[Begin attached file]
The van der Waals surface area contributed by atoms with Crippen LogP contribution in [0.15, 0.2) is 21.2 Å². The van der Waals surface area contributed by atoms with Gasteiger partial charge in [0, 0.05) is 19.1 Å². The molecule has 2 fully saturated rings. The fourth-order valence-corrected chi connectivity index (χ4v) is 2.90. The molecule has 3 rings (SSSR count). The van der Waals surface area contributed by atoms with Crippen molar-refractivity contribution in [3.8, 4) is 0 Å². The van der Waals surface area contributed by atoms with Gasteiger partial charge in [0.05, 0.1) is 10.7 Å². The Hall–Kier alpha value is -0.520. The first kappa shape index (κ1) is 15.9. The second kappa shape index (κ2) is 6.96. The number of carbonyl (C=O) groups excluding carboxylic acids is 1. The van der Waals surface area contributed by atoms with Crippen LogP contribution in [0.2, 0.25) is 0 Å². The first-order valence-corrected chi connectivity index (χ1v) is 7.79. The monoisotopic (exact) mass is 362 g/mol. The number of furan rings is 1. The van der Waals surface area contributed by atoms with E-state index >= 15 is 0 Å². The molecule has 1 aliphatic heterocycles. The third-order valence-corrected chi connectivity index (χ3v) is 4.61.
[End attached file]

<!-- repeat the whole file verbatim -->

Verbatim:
The van der Waals surface area contributed by atoms with Crippen LogP contribution in [0.15, 0.2) is 21.2 Å². The van der Waals surface area contributed by atoms with Gasteiger partial charge in [0, 0.05) is 19.1 Å². The molecule has 2 fully saturated rings. The fourth-order valence-corrected chi connectivity index (χ4v) is 2.90. The molecule has 3 rings (SSSR count). The van der Waals surface area contributed by atoms with Crippen molar-refractivity contribution in [3.8, 4) is 0 Å². The van der Waals surface area contributed by atoms with Gasteiger partial charge in [0.05, 0.1) is 10.7 Å². The Hall–Kier alpha value is -0.520. The first kappa shape index (κ1) is 15.9. The second kappa shape index (κ2) is 6.96. The number of carbonyl (C=O) groups excluding carboxylic acids is 1. The van der Waals surface area contributed by atoms with Crippen LogP contribution in [0.2, 0.25) is 0 Å². The first-order valence-corrected chi connectivity index (χ1v) is 7.79. The monoisotopic (exact) mass is 362 g/mol. The number of furan rings is 1. The van der Waals surface area contributed by atoms with E-state index >= 15 is 0 Å². The molecule has 1 aliphatic heterocycles. The third-order valence-corrected chi connectivity index (χ3v) is 4.61.